Meraki has changed its pricing and feature model for its mesh networking system, angering early users: Exiting its beta, Meraki has changed its pricing and service model, while requiring the display of advertising and a piece of the action for handling billing. This abrupt change, announced quietly last week, has resulted in a nascent networker revolt. It may be that early infrastructure builders abandon Meraki because to continue expanding networks, their cost structure has gone way up while control has gone way down.
The two basic nodes that Meraki sells, Indoor and Outdoor, were priced at $50 and $100 during the beta. The beta flag is gone from their site, and while you can still buy the nodes at that price, many features formerly included raise the price to $150 for Indoor and $200 for Outdoor. These prices move them into the range of what used to be much higher-priced metro-scale hardware.
Meraki's system works by having little intelligence built into nodes instead relying on an Internet-hosted administrative system to handle the heavy lifting. Adding nodes requires just some configuration via a Web site. Each node auto-discovers existing networks allowing their addition. Each gateway to the Internet added to a Meraki network increases the bandwidth pool.
The change puts tiers into effect. The Standard edition with the cheaper pricing doesn't allow billing nor user authentication, nor does it offer a custom splash page (a logo is all). Even the network name gets Meraki branding on it ("Free the Net" precedes a local name). Standard does offer a private WPA-protected network for the owners, but without any granular access control. This means that a group that wants to change small amounts for access or control access by user cannot use the entry-level version. According to the forums, this includes a lot of early networks. Standard networks also can't "whitelist" more than a handful of devices, which means that devices that lack the ability to display a Web page for authentication purposes can't even access the network. So no Xboxes, VoIP phones, and so on.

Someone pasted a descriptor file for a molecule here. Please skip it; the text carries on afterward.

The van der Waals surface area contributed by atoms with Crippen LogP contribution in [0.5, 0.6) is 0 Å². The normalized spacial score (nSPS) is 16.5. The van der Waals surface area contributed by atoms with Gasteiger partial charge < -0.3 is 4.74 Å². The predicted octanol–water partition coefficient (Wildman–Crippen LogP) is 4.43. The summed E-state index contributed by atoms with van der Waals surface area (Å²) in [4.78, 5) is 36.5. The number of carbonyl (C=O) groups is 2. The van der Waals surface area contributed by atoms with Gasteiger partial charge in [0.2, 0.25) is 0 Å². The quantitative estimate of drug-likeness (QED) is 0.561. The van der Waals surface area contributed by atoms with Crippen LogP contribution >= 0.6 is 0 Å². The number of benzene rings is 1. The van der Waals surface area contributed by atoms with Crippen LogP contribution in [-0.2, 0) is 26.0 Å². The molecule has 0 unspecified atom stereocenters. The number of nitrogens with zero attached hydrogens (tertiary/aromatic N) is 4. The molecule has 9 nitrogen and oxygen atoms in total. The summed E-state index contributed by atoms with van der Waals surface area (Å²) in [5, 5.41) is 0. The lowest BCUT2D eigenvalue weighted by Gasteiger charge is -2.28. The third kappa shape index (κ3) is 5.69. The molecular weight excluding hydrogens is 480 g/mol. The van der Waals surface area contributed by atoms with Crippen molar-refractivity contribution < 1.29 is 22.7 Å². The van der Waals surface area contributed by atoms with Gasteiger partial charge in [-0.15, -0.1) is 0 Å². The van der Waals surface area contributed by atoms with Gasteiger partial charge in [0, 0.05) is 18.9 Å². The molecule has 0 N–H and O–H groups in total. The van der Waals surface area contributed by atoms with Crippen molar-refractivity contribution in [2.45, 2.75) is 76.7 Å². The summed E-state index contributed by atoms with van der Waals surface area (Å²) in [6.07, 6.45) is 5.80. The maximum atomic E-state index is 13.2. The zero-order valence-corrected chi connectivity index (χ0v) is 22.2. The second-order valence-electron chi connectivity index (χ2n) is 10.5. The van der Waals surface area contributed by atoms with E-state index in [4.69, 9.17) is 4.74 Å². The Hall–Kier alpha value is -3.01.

The Pro edition bypasses these limitations, essentially adding a $100 per node license for advanced control and the ability to bill. However, because several of the Pro features were previously in the only version Meraki sold during its beta, many networks had build their business model, their pitch to cities and communities and businesses, and their financing on $50 and $100 nodes. The Pro version ups the ante while taking away some of what these network builders need, according to the forums. (A Carrier class version, with no pricing disclosed, allows a tie-in with existing user authentication system, and allows more of a private-label version.)
So-called Legacy networks, ones that were built before this last week, can continue to run as they do or be upgraded to Pro status at no extra cost. But once upgraded, all the Pro limitations are in effect. Any new nodes added to a Legacy network must be Pro nodes, too; there's no option to add Standard nodes. This is part of what's causing ire on the Meraki forums. (One of these networks, Kokua Wireless, was praised in an editorial in today's Honolulu Star Tribune; someone from the network noted on Meraki's forums, "It'll be hard to build a business even @ the Pro level knowing Meraki can make such drastic changes." One network operator has already flashed his Merakis with alternate firmware.) Update: Meraki says it's been talking to all the operators and groups that have problems with their new model; I'll have more details Monday.